The Wealth Gap: A Tale of Two School Libraries

Some might call it a tale of two school libraries, one rich, one poor.

In upper Northwest Washington, some 720 students at Lafayette Elementary School can enjoy 28,000 books on two floors.

But the approximately 170 children of Drew Elementary School must make do with a mere 300 catalogued books.

The book divide just might be of interest to First Lady Michelle Obama, who hosted some of the Drew kids at a “Let’s Read! Let’s Move!” event captured in a YouTube.

The library counts come from a Washington Post article headlined Unequal shelves in D.C. school libraries benefit wealthier students. Here’s the source information from Mackin Educational Resources.

“As of January 2014,” the Post says, “22 percent of D.C. public school students attended a school with a library that had fewer than 10 books per student, and 17 percent of students went to schools with more than 30 books per student, according to an analysis of a school-by-school report on library collections….

“An oft-used national standard is 20 books per student.”

D.C., as I see it, is like any other place. Richer parents can donate more to schools—and often compete better for tax dollars for their children’s educations.

Furthermore, how about the differences between richer and poorer states? Should a poor child be penalized for living in a state where public education isn’t the highest of priorities, and where the pot of tax money per capita isn’t that big to begin with?

Clearly philanthropists and policymakers of all political stripes need to start thinking about a national digital library endowment, and the inherent economies of e-books could help stretch resources.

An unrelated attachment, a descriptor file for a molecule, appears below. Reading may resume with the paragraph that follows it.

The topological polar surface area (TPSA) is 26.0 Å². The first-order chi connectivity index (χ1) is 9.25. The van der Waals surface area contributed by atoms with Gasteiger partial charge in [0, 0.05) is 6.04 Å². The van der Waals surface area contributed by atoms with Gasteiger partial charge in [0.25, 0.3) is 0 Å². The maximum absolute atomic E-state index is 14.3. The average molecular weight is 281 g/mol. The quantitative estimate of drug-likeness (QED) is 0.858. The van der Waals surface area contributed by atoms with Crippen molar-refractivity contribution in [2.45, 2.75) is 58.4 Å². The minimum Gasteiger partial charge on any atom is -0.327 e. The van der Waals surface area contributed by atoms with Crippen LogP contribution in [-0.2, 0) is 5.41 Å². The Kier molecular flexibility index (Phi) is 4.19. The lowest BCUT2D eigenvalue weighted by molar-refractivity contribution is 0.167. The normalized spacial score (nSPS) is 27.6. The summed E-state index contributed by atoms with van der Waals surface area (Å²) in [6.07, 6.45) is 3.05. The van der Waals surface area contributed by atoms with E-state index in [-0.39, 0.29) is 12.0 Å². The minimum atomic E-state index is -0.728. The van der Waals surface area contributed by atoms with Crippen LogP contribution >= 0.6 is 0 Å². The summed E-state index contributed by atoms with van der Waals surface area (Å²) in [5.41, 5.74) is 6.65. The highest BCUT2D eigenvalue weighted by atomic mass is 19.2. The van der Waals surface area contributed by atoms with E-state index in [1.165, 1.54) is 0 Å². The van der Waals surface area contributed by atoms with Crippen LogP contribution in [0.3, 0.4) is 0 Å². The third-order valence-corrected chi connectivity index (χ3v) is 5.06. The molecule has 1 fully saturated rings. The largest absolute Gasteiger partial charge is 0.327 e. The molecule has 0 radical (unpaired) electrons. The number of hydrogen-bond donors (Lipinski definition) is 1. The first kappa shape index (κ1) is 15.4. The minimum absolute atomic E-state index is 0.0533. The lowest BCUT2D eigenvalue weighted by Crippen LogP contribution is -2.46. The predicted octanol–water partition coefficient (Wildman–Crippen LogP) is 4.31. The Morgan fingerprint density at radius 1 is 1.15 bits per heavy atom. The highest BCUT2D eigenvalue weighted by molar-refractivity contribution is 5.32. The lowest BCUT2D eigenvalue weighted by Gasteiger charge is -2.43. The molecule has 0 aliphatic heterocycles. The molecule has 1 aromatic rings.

A Post photo caption says it all: “Campuses with the most books are often the ones with the most resources and most literate students.” And, yes, in regard to “most literate” we are talking to a great extent about cause-effect.

“The reading proficiency rate for poor students,” says the Post, “was 37 percent last year, almost unchanged since 2008 despite intensive reforms.”

I looked at some 2013-2014 statistics for Lafayette and Drew. Twenty-nine percent of the Lafayette students read at an “advanced” level, just two percent of the Drew children. Ninety-eight percent of Drew students are African-American, and 99 percent qualify for free or reduced-price lunches.

Lafayette is overwhelmingly white, and a mere two percent of the kids were “below basic,” compared to 20 percent among the disadvantaged students at Drew.

“The D.C. school system,” the Post notes, “has invested in literacy coaches, new curriculum, mentors, professional development and digital books. It has put millions of dollars into smaller book collections inside classrooms to help children learn to read. But some advocates are concerned that the District has not made a bigger investment in a more old-fashioned approach: library books.”

According to the report, as paraphrased in the Post, “most elementary schools have an average collection that is at least 15 years old, far older than the students enrolled.” Needless to say, digital collections would be far easier to keep up to date than the paper variety.

Editor’s note: republished with permission of librarycity.

Posted in: Libraries & Librarians
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